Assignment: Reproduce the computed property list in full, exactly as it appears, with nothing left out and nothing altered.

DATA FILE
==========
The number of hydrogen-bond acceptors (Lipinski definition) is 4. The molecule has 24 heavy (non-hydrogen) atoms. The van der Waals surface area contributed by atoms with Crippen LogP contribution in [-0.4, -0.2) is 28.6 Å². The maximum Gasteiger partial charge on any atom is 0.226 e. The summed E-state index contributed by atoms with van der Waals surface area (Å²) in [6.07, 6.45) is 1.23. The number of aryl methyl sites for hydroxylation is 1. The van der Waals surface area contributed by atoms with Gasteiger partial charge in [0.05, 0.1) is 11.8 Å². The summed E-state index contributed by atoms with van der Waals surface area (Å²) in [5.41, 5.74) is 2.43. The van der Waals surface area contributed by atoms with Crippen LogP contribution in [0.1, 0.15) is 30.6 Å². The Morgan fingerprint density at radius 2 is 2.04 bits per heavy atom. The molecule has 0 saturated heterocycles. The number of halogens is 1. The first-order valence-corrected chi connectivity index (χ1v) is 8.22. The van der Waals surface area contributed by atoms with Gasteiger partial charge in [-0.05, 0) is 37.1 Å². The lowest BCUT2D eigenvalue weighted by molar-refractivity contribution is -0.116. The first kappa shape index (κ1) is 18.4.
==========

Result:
The number of hydrogen-bond acceptors (Lipinski definition) is 4. The molecule has 24 heavy (non-hydrogen) atoms. The van der Waals surface area contributed by atoms with Crippen LogP contribution in [-0.4, -0.2) is 28.6 Å². The maximum Gasteiger partial charge on any atom is 0.226 e. The summed E-state index contributed by atoms with van der Waals surface area (Å²) in [6.07, 6.45) is 1.23. The number of aryl methyl sites for hydroxylation is 1. The van der Waals surface area contributed by atoms with Gasteiger partial charge in [0.05, 0.1) is 11.8 Å². The summed E-state index contributed by atoms with van der Waals surface area (Å²) in [5.41, 5.74) is 2.43. The van der Waals surface area contributed by atoms with Crippen LogP contribution in [0.1, 0.15) is 30.6 Å². The Morgan fingerprint density at radius 2 is 2.04 bits per heavy atom. The molecule has 0 saturated heterocycles. The number of halogens is 1. The first-order valence-corrected chi connectivity index (χ1v) is 8.22. The van der Waals surface area contributed by atoms with Gasteiger partial charge in [-0.05, 0) is 37.1 Å². The lowest BCUT2D eigenvalue weighted by molar-refractivity contribution is -0.116. The first kappa shape index (κ1) is 18.4.